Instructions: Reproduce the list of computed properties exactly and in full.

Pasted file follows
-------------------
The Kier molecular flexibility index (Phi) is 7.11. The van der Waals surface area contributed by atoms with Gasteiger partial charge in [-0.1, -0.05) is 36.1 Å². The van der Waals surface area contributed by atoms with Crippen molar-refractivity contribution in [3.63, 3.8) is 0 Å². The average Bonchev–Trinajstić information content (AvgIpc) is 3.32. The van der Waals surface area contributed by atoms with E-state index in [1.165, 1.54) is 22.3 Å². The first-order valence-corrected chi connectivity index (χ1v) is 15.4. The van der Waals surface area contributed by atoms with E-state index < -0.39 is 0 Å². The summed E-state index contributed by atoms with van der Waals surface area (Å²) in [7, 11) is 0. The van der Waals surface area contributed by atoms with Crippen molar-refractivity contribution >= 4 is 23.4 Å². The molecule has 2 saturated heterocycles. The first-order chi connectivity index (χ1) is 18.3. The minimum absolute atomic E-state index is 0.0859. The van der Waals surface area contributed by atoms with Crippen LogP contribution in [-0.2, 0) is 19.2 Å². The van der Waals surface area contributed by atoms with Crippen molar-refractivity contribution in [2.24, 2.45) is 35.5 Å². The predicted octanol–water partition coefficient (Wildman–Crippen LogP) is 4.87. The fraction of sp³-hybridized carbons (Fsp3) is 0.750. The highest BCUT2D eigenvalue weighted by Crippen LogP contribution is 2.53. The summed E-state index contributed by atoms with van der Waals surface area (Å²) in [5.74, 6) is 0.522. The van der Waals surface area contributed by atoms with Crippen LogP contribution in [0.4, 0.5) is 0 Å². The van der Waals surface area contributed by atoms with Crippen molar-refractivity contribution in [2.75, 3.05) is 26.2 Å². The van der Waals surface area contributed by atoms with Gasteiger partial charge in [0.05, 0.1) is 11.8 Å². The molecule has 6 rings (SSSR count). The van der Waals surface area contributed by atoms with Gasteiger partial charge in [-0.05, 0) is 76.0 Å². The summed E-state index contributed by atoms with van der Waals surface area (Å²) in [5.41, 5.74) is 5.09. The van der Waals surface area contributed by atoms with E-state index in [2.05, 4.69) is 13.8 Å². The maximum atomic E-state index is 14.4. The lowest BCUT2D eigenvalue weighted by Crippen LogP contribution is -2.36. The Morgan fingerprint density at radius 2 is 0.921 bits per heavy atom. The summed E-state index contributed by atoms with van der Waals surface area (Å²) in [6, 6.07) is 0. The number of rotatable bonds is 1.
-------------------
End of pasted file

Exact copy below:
The Kier molecular flexibility index (Phi) is 7.11. The van der Waals surface area contributed by atoms with Gasteiger partial charge in [-0.1, -0.05) is 36.1 Å². The van der Waals surface area contributed by atoms with Crippen molar-refractivity contribution in [3.63, 3.8) is 0 Å². The average Bonchev–Trinajstić information content (AvgIpc) is 3.32. The van der Waals surface area contributed by atoms with E-state index in [1.165, 1.54) is 22.3 Å². The first-order valence-corrected chi connectivity index (χ1v) is 15.4. The van der Waals surface area contributed by atoms with E-state index < -0.39 is 0 Å². The summed E-state index contributed by atoms with van der Waals surface area (Å²) in [7, 11) is 0. The van der Waals surface area contributed by atoms with Crippen molar-refractivity contribution >= 4 is 23.4 Å². The molecule has 2 saturated heterocycles. The first-order chi connectivity index (χ1) is 18.3. The minimum absolute atomic E-state index is 0.0859. The van der Waals surface area contributed by atoms with Crippen LogP contribution in [-0.2, 0) is 19.2 Å². The van der Waals surface area contributed by atoms with Crippen molar-refractivity contribution in [2.24, 2.45) is 35.5 Å². The predicted octanol–water partition coefficient (Wildman–Crippen LogP) is 4.87. The fraction of sp³-hybridized carbons (Fsp3) is 0.750. The highest BCUT2D eigenvalue weighted by Crippen LogP contribution is 2.53. The summed E-state index contributed by atoms with van der Waals surface area (Å²) in [5.74, 6) is 0.522. The van der Waals surface area contributed by atoms with Crippen LogP contribution in [0.4, 0.5) is 0 Å². The van der Waals surface area contributed by atoms with Crippen molar-refractivity contribution in [2.75, 3.05) is 26.2 Å². The van der Waals surface area contributed by atoms with Gasteiger partial charge in [0.05, 0.1) is 11.8 Å². The molecule has 6 rings (SSSR count). The van der Waals surface area contributed by atoms with Gasteiger partial charge in [-0.05, 0) is 76.0 Å². The summed E-state index contributed by atoms with van der Waals surface area (Å²) in [5.41, 5.74) is 5.09. The van der Waals surface area contributed by atoms with E-state index in [2.05, 4.69) is 13.8 Å². The maximum atomic E-state index is 14.4. The lowest BCUT2D eigenvalue weighted by Crippen LogP contribution is -2.36. The Morgan fingerprint density at radius 2 is 0.921 bits per heavy atom. The summed E-state index contributed by atoms with van der Waals surface area (Å²) in [6, 6.07) is 0. The number of rotatable bonds is 1.